The FERC's operation inspection and the consultant's Part 12D inspection, though conducted concurrently, will take place and be done independently. It is intended that the inspections allow opportunities for discussions of any problem areas and other important items that might come up.

    Upon completion of the inspections, the group will meet to discuss any additional thoughts concerning the performance parameters and the potential failure modes to be developed.

    The performance parameters and the potential failure modes will be prepared by the consultant and included as appendices to the Part 12D report.

  6. FERC Construction and Special Inspections - FERC will be responsible for performing and documenting these inspections on as needed bases with proper coordination with the Licensee.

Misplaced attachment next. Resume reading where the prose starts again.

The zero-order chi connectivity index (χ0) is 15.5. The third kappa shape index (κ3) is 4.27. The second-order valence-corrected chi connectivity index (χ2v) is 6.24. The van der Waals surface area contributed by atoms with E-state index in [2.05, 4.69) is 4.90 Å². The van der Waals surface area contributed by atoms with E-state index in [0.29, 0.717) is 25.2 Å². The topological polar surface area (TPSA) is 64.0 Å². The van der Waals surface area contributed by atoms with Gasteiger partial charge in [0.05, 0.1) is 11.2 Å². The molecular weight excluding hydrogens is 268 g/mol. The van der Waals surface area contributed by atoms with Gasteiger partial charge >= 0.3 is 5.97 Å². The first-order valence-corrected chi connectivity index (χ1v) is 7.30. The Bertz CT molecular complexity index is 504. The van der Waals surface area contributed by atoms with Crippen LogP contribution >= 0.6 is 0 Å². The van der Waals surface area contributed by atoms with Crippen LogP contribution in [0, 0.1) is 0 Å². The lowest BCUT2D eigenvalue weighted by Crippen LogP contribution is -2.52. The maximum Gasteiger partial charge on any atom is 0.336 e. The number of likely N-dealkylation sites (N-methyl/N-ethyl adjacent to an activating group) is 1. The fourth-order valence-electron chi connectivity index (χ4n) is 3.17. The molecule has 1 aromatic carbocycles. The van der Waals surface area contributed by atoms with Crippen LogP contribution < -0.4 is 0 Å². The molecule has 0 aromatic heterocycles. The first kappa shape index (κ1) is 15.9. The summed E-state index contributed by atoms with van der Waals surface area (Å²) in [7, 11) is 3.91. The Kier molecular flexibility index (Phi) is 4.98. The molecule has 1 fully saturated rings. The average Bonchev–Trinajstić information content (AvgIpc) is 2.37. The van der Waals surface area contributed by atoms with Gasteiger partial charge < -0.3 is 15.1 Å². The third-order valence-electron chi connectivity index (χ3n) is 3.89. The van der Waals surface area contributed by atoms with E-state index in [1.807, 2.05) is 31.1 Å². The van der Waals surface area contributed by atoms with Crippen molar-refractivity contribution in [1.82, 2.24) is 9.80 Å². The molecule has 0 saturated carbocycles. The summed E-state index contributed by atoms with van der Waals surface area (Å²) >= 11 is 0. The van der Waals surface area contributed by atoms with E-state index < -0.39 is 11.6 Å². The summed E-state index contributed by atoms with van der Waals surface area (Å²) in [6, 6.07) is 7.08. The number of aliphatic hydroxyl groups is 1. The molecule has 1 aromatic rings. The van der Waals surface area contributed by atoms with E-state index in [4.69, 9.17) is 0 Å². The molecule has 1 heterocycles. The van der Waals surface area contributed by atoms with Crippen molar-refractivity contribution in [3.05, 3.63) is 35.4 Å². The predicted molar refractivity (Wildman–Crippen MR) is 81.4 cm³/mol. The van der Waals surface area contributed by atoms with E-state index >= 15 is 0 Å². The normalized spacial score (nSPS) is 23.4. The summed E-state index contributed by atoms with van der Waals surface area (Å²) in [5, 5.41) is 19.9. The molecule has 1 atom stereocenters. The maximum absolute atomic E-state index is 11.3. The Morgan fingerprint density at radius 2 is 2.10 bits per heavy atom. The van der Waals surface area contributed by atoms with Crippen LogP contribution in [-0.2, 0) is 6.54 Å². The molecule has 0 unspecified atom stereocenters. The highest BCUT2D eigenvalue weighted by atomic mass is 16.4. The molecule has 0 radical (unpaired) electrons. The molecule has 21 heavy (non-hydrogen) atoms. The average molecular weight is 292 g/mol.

7. Licensee Initiated and FERC Directed Analyses and Evaluations - If during the operation or inspection of the project a concern or issue is raised that requires additional studies it is the responsibility of the party identifying the concern or issue to initiate a discussion with all parties involved. If policies change as to the design standards, FERC may direct further analyses and evaluation to determine if a deficiency exists.

  8. Recommended Action
    Performance monitoring - If after the PFMA a concern or issue is thought to require monitoring to determine if the dam's performance is at risk, it will be the responsibility of the Licensee to install, monitor, and evaluate monitoring instrumentation with the coordination of the Consultant and FERC.

    Modification - If after the PFMA a modification is required, it will be the responsibility of the Licensee to design and make the necessary modifications, with the coordination of the Consultant and FERC.


Improving FERC's Dam Safety Program